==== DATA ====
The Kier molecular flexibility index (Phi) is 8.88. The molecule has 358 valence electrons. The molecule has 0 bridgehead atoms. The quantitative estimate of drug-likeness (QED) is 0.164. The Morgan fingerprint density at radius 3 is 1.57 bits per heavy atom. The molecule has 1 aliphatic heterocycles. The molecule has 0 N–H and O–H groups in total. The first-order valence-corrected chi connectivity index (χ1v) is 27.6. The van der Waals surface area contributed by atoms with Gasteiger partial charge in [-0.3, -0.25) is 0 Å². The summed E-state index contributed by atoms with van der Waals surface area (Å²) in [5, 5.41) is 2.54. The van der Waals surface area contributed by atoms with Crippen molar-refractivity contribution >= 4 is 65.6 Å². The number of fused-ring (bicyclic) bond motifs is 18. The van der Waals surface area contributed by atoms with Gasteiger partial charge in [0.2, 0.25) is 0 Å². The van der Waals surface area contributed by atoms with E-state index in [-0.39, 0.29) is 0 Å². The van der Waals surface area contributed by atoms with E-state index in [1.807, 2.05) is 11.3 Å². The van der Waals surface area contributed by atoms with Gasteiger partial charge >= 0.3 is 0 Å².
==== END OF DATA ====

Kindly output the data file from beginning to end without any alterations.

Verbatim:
The Kier molecular flexibility index (Phi) is 8.88. The molecule has 358 valence electrons. The molecule has 0 bridgehead atoms. The quantitative estimate of drug-likeness (QED) is 0.164. The Morgan fingerprint density at radius 3 is 1.57 bits per heavy atom. The molecule has 1 aliphatic heterocycles. The molecule has 0 N–H and O–H groups in total. The first-order valence-corrected chi connectivity index (χ1v) is 27.6. The van der Waals surface area contributed by atoms with Gasteiger partial charge in [-0.3, -0.25) is 0 Å². The summed E-state index contributed by atoms with van der Waals surface area (Å²) in [5, 5.41) is 2.54. The van der Waals surface area contributed by atoms with Crippen molar-refractivity contribution >= 4 is 65.6 Å². The number of fused-ring (bicyclic) bond motifs is 18. The van der Waals surface area contributed by atoms with Gasteiger partial charge in [0.2, 0.25) is 0 Å². The van der Waals surface area contributed by atoms with E-state index in [-0.39, 0.29) is 0 Å². The van der Waals surface area contributed by atoms with E-state index in [1.807, 2.05) is 11.3 Å². The van der Waals surface area contributed by atoms with Gasteiger partial charge >= 0.3 is 0 Å².